Cognitive Neuroscience of Aging
Healthy aging is associated with a number of cognitive and neural changes. In this chapter, we provide a neuroscientific perspective on age-related changes in processing that may be helpful for promoting better insights, advancing theory, and generating practical insights about consumer behavior and decision-making across the lifespan.
We begin with a review of the structural changes in both gray and white matter and the functional changes in neural activation, response, and connectivity. We further discuss how these age-related neural changes influence the functioning of specific systems and cognitive processes, with the most prominent changes seen in the sensory system, speed of processing, executive functioning, memory, and resting state activation.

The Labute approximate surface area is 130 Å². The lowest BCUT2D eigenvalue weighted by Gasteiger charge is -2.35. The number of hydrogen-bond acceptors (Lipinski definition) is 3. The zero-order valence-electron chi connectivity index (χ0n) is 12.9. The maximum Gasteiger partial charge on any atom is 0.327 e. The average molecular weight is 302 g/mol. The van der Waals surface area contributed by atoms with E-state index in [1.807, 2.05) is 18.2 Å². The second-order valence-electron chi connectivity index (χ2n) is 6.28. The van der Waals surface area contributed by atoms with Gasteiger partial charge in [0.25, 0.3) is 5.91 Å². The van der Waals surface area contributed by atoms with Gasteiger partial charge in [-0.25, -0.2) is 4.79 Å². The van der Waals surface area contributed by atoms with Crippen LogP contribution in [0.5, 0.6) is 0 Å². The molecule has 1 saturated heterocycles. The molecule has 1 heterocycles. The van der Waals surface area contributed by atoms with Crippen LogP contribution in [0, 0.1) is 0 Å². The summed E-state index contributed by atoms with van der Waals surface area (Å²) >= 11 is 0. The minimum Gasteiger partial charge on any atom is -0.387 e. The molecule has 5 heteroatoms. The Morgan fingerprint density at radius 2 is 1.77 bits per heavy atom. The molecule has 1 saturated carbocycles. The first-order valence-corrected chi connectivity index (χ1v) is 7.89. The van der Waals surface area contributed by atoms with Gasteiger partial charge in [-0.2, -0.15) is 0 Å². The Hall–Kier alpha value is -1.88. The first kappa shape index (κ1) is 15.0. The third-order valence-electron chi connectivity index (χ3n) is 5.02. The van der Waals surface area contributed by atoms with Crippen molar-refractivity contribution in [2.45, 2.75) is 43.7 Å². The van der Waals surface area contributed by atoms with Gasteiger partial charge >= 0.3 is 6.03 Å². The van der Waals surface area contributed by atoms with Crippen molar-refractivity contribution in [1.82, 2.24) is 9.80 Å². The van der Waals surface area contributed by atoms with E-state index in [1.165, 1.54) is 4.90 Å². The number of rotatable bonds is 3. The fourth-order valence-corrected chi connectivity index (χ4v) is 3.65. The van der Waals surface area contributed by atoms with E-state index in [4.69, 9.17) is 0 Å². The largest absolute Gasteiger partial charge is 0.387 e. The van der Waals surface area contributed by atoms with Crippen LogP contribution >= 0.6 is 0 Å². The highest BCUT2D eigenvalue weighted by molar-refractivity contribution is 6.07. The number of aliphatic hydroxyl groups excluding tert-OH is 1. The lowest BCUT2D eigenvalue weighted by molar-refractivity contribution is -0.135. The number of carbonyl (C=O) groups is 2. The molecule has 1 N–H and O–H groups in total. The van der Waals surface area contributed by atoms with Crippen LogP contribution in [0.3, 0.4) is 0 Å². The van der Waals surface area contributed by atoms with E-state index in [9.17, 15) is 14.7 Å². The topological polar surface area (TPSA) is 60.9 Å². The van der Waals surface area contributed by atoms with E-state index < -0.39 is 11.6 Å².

Although healthy aging typically follows the pattern of changes described in this chapter, there are factors that might influence the rate of progression of these changes. Next, we discuss how factors such as early life experiences, individual differences, cognitive training, and physical activity influence the aging process. Lastly, we look at the possibility of better preservation of socioemotional abilities with age in light of its relationship with cognitive abilities and further probe the ways in which strategy differences and task demands intersect in socioemotional tasks.